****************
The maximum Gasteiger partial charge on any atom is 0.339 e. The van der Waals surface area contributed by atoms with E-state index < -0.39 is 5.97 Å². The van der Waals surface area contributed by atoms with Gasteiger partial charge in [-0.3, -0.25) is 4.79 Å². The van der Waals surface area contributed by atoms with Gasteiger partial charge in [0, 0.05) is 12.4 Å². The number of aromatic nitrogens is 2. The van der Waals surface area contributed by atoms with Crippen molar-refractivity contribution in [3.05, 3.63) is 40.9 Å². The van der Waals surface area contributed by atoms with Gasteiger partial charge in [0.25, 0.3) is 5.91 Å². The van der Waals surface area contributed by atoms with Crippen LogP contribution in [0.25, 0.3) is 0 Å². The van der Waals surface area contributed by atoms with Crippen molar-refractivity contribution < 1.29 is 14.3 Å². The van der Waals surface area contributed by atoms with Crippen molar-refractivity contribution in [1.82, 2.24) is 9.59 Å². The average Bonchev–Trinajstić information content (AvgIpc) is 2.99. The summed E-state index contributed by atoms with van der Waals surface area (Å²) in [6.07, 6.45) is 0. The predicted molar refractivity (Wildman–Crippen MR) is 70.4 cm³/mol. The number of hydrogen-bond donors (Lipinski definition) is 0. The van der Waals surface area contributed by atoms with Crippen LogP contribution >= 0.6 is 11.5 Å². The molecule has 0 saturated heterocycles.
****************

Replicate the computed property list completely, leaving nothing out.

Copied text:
The maximum Gasteiger partial charge on any atom is 0.339 e. The van der Waals surface area contributed by atoms with E-state index < -0.39 is 5.97 Å². The van der Waals surface area contributed by atoms with Gasteiger partial charge in [-0.3, -0.25) is 4.79 Å². The van der Waals surface area contributed by atoms with Gasteiger partial charge in [0, 0.05) is 12.4 Å². The number of aromatic nitrogens is 2. The van der Waals surface area contributed by atoms with Crippen molar-refractivity contribution in [3.05, 3.63) is 40.9 Å². The van der Waals surface area contributed by atoms with Gasteiger partial charge in [0.25, 0.3) is 5.91 Å². The van der Waals surface area contributed by atoms with Crippen LogP contribution in [0.25, 0.3) is 0 Å². The van der Waals surface area contributed by atoms with Crippen molar-refractivity contribution < 1.29 is 14.3 Å². The van der Waals surface area contributed by atoms with Crippen molar-refractivity contribution in [1.82, 2.24) is 9.59 Å². The average Bonchev–Trinajstić information content (AvgIpc) is 2.99. The summed E-state index contributed by atoms with van der Waals surface area (Å²) in [6.07, 6.45) is 0. The predicted molar refractivity (Wildman–Crippen MR) is 70.4 cm³/mol. The number of hydrogen-bond donors (Lipinski definition) is 0. The van der Waals surface area contributed by atoms with Crippen LogP contribution >= 0.6 is 11.5 Å². The molecule has 0 saturated heterocycles.